An adjuster is responsible for evaluating the extent of loss in the company by calculating the damage costs, determining the settlement payment to the client, and managing the reputation of the company for claims accountability. Adjusters must have extensive knowledge of the insurance principles and processes, following the state and federal regulations to protect clients and the business from insurance fraud. They collect documents from different organizations, perform field research, and interview witnesses to verify the accuracy of claims statement.

Adjuster Responsibilities

Here are examples of responsibilities from real adjuster resumes representing typical tasks they are likely to perform in their roles.

  • Manage and administer significant functions on a catastrophe claims adjuster team including estimate writing and scope/estimate review.
  • Document measurements and relevant data to author estimates and appraisals utilizing Xactimate 28software.
  • Serve as a senior catastrophe property adjuster working exclusively on a dedicate catastrophe team.
  • Utilize training and civil engineering experience to effectively settle terms with opposing adjusters, appraisers and umpires.
  • Resolve claims in a phone- adjusting environment using prefer shops and approve independent adjusters for all property damage exposures.
  • Prepare computerize estimates utilizing Xactimate and document all activity associate with the claim in clients web base claims management system.
  • Demonstrate effective communication and negotiation with attorneys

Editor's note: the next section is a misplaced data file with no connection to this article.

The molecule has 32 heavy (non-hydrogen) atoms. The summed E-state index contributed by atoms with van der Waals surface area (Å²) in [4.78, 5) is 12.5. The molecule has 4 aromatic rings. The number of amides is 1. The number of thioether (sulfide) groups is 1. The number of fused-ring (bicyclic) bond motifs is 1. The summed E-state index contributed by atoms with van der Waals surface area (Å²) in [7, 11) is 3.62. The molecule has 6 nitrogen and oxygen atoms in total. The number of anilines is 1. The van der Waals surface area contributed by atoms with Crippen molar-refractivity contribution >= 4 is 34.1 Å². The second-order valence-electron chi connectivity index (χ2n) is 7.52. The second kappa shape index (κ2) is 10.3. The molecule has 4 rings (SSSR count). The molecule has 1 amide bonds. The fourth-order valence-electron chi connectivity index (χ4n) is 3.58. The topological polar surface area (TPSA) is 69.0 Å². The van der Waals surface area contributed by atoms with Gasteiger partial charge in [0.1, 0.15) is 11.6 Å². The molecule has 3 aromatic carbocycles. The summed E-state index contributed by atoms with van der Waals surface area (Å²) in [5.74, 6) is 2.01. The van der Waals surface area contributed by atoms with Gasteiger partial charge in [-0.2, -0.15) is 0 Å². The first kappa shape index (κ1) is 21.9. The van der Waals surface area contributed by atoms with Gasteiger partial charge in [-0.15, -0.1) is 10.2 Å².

• Maintain claim status by obtaining background information, interviewing witnesses, gathering medical and ISO reporting.
  • Review, analyze and resolve complex coverage issues under ISO and manuscript forms.
  • Demonstrate effective communication and negotiation with attorneys
Adjuster Traits
Analytical skills have to do with gathering information from various sources and then interpreting the data in order to reach a logical conclusion that benefits the business.
Communication skills shows that you are able to relay your thoughts, opinions and ideas clearly to those around you.
Detail oriented involves being extremely mindful and observant of all details.

Adjuster Job Description

Perhaps the hardest question to answer when deciding on a career as an adjuster is "should I become an adjuster?" You might find this info to be helpful. When compared to other jobs, adjuster careers are projected to have a growth rate described as "decline" at -4% from 2018 through 2028. This is in accordance with the Bureau of Labor Statistics. What's more, is that the projected number of opportunities that are predicted to become available for a adjuster by 2028 is -13,000.

Adjusters average about $19.3 an hour, which makes the adjuster annual salary $40,150. Additionally, adjusters are known to earn anywhere from $31,000 to $51,000 a year. This means that the top-earning adjusters make $20,000 more than the lowest earning ones.

It's hard work to become an adjuster, but even the most dedicated employees consider switching careers from time to time. Whether you're interested in a more challenging position or just looking for a fresh start, we've compiled extensive information on becoming a claims service representative, senior claims representative, claim processor, and subrogation specialist.

Adjuster Jobs You Might Like

Adjuster Resume Examples

Adjuster Skills and Personality Traits

We calculated that 15% of Adjusters are proficient in Customer Service, Insurance Companies, and Adjusters. They’re also known for soft skills such as Analytical skills, Communication skills, and Detail oriented.

We break down the percentage of Adjusters that have these skills listed on their resume here:

  • Customer Service, 15%

    Resolved property and injury liability claims in a timely and efficient manner by providing excellent internal and external customer service.

  • Insurance Companies, 12%

    Handled personal property and commercial property claims on a national basis for various insurance companies as catastrophic events warrant.